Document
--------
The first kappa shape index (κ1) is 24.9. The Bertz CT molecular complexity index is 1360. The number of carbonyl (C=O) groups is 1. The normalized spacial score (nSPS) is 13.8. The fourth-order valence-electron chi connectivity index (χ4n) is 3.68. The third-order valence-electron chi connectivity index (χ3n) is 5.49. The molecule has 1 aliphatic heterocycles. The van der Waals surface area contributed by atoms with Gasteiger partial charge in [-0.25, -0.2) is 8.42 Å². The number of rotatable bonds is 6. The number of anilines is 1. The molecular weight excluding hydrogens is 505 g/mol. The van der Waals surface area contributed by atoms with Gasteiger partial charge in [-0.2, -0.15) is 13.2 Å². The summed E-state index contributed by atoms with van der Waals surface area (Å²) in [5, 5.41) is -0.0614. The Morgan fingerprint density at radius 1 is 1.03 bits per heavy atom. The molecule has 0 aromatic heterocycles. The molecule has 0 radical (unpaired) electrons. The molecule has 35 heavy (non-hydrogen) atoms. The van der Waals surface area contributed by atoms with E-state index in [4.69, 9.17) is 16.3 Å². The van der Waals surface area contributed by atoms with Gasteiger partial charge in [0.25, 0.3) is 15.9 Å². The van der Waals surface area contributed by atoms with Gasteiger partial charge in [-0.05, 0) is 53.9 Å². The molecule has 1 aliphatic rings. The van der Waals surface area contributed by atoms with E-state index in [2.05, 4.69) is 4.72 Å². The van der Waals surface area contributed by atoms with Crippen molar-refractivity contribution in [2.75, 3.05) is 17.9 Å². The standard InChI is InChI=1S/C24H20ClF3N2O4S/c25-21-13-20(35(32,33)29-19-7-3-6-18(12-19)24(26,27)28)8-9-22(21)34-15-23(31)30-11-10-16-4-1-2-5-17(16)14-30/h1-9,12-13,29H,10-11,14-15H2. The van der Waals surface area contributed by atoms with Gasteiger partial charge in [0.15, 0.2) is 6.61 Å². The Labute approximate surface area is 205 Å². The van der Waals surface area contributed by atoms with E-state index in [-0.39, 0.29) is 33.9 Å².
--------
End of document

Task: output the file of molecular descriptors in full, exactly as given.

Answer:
The first kappa shape index (κ1) is 24.9. The Bertz CT molecular complexity index is 1360. The number of carbonyl (C=O) groups is 1. The normalized spacial score (nSPS) is 13.8. The fourth-order valence-electron chi connectivity index (χ4n) is 3.68. The third-order valence-electron chi connectivity index (χ3n) is 5.49. The molecule has 1 aliphatic heterocycles. The van der Waals surface area contributed by atoms with Gasteiger partial charge in [-0.25, -0.2) is 8.42 Å². The number of rotatable bonds is 6. The number of anilines is 1. The molecular weight excluding hydrogens is 505 g/mol. The van der Waals surface area contributed by atoms with Gasteiger partial charge in [-0.2, -0.15) is 13.2 Å². The summed E-state index contributed by atoms with van der Waals surface area (Å²) in [5, 5.41) is -0.0614. The Morgan fingerprint density at radius 1 is 1.03 bits per heavy atom. The molecule has 0 aromatic heterocycles. The molecule has 0 radical (unpaired) electrons. The molecule has 35 heavy (non-hydrogen) atoms. The van der Waals surface area contributed by atoms with E-state index in [4.69, 9.17) is 16.3 Å². The van der Waals surface area contributed by atoms with Gasteiger partial charge in [0.25, 0.3) is 15.9 Å². The van der Waals surface area contributed by atoms with Gasteiger partial charge in [-0.05, 0) is 53.9 Å². The molecule has 1 aliphatic rings. The van der Waals surface area contributed by atoms with E-state index in [2.05, 4.69) is 4.72 Å². The van der Waals surface area contributed by atoms with Crippen molar-refractivity contribution in [2.75, 3.05) is 17.9 Å². The standard InChI is InChI=1S/C24H20ClF3N2O4S/c25-21-13-20(35(32,33)29-19-7-3-6-18(12-19)24(26,27)28)8-9-22(21)34-15-23(31)30-11-10-16-4-1-2-5-17(16)14-30/h1-9,12-13,29H,10-11,14-15H2. The van der Waals surface area contributed by atoms with Gasteiger partial charge in [0.15, 0.2) is 6.61 Å². The Labute approximate surface area is 205 Å². The van der Waals surface area contributed by atoms with E-state index in [-0.39, 0.29) is 33.9 Å².